Local entities in the newspaper, non-profit and philanthropy fields make a big deal out of giving and getting awards. This self-rewarding activity affirms their missions, and creates an esprit de corps among these communities. As the years proceed and more awards are given out, I see that none of my associates (barring the Overlook Trail Stewards cohort), get any awards.
On one level this makes sense, because the award context is all based around an established network of power players, philanthropy, non-profits and status quo actors, where it takes money at some level, to participate. Money somehow gets to be a central thing. Now don’t get me wrong, there is a definite place for local moneyed institutions and organizations. This is one level of community action and service you expect to be there. These organizations exist because of people’s good will and generosity; they serve a good purpose. I’m not writing this piece to impugn anyone’s motives.
Community actors can only stand from the places where they sit. A diverse community has many standpoints. Accidents of Fate made us white, brown, rich, poor, smart or dumb; it’s our job to make sense of it all.
All people have to put their pants on in the morning and reckon with their humanity, and the quality of a rich heart or a poor heart is ultimately not a matter of money. The flavor of service people partake in is one of their choice. When people serve, their intent is good. I’m not writing this to tear some down and to build others up. I’m writing to recognize substantial community actors who serve outside the orbit of money.
I’m writing to give awards to a segment of our local civil society that in many ways gets ignored by the institutions that need to raise money to tackle problems that demand money to deal with. My awards emerge from values centered in Quakerism, the counter culture, civil rights movement, environmentalism, the women’s movement, and the labor movement.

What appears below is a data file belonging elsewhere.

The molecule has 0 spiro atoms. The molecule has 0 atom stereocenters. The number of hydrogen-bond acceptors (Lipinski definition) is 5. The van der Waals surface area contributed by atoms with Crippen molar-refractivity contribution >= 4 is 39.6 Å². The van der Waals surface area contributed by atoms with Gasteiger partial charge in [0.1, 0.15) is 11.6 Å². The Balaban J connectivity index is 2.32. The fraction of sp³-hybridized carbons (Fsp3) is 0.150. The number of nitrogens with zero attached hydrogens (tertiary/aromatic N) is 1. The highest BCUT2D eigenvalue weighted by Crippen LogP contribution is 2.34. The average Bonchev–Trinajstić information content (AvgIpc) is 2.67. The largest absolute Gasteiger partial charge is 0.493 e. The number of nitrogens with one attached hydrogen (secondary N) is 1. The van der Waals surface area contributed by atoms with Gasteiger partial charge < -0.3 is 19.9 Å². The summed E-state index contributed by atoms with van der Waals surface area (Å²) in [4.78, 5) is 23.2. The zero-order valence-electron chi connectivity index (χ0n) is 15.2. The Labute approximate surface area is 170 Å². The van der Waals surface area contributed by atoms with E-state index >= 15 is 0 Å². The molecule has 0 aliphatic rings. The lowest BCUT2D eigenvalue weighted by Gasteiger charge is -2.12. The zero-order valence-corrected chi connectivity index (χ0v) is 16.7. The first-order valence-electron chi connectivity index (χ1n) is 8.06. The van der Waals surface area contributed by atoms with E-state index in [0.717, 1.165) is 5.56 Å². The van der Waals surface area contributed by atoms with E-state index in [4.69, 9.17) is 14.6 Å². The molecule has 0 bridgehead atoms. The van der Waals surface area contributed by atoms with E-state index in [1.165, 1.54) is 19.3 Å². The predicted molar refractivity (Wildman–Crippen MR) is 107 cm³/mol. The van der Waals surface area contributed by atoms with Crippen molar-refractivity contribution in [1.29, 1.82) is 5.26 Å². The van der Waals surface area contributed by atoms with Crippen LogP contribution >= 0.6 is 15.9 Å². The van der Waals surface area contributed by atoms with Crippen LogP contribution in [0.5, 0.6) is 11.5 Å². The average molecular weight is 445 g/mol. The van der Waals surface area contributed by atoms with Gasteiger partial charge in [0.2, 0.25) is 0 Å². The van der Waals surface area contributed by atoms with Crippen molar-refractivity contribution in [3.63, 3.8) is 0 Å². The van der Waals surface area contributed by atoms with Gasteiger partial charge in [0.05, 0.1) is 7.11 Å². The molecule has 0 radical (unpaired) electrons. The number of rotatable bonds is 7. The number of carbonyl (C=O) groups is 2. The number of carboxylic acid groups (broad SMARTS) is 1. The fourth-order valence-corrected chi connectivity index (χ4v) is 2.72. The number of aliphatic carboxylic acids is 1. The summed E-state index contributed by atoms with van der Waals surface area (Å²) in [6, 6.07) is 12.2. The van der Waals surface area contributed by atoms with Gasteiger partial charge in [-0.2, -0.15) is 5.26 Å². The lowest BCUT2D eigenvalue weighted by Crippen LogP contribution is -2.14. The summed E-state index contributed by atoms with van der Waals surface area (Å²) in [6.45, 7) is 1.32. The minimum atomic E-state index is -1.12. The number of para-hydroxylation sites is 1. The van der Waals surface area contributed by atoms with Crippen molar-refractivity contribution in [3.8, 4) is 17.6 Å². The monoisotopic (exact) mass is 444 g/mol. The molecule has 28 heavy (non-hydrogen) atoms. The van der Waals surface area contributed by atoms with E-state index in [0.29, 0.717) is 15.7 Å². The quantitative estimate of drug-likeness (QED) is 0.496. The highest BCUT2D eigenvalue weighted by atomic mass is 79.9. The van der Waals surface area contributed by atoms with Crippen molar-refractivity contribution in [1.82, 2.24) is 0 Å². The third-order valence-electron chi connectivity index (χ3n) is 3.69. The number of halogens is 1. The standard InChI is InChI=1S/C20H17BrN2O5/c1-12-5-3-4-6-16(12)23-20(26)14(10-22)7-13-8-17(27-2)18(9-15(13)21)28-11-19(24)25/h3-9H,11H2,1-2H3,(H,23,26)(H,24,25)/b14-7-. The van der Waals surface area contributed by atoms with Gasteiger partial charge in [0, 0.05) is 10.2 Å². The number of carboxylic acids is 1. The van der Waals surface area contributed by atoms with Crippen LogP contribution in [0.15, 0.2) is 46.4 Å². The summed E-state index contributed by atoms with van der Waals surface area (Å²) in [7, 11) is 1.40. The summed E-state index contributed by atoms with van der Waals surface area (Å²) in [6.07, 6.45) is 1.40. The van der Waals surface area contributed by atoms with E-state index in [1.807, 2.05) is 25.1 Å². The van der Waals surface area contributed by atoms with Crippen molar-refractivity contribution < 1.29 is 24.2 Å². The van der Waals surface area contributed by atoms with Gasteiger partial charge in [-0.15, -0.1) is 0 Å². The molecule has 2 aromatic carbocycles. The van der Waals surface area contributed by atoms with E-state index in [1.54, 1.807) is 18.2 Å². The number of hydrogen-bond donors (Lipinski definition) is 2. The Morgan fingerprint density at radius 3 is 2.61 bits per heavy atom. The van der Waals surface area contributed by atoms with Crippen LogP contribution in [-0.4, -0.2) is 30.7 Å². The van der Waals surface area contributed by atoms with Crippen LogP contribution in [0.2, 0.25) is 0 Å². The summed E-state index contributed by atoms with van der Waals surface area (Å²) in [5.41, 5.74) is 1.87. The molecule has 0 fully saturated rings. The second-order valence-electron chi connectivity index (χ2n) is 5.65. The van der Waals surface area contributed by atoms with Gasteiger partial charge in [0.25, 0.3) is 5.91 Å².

Just as establishment awards arise out of certain contexts, my awards emerge out of my values, interests and local activities, which are on a 100% volunteer basis, and center on social and environmental justice. Civil society has more service going on than non-profits that need money to go around. There are many, many volunteers here working for free or for pitifully little money involved, only principles and dedication. These volunteers deserve recognition. They deserve to be “award winning.”
I would like to give my awards to the following folks, who put in a tremendous amount of time to better the world and our community. They show up, they act, they get back on the horse and ride, they put in untold time and hours, they are dedicated, they put wind in the sails of what is true and right, they are making a difference. My hat is off to you.
To meet my award criteria, no money can be involved, and it is very important to be primarily “for” things rather than “against” things. Why the “for” qualification? Because at the end of the day, no one will be convinced to voluntarily change through hard-ball tactics, and no lasting change latches on if not voluntary. The following people are ones I have admired very much. Drumroll please…. Here are my awards for excellent and dedicated community service. In alphabetical order. Tom Conlon, John Donnelly, Beth Hadley, Frank Windes, Celeste Winders.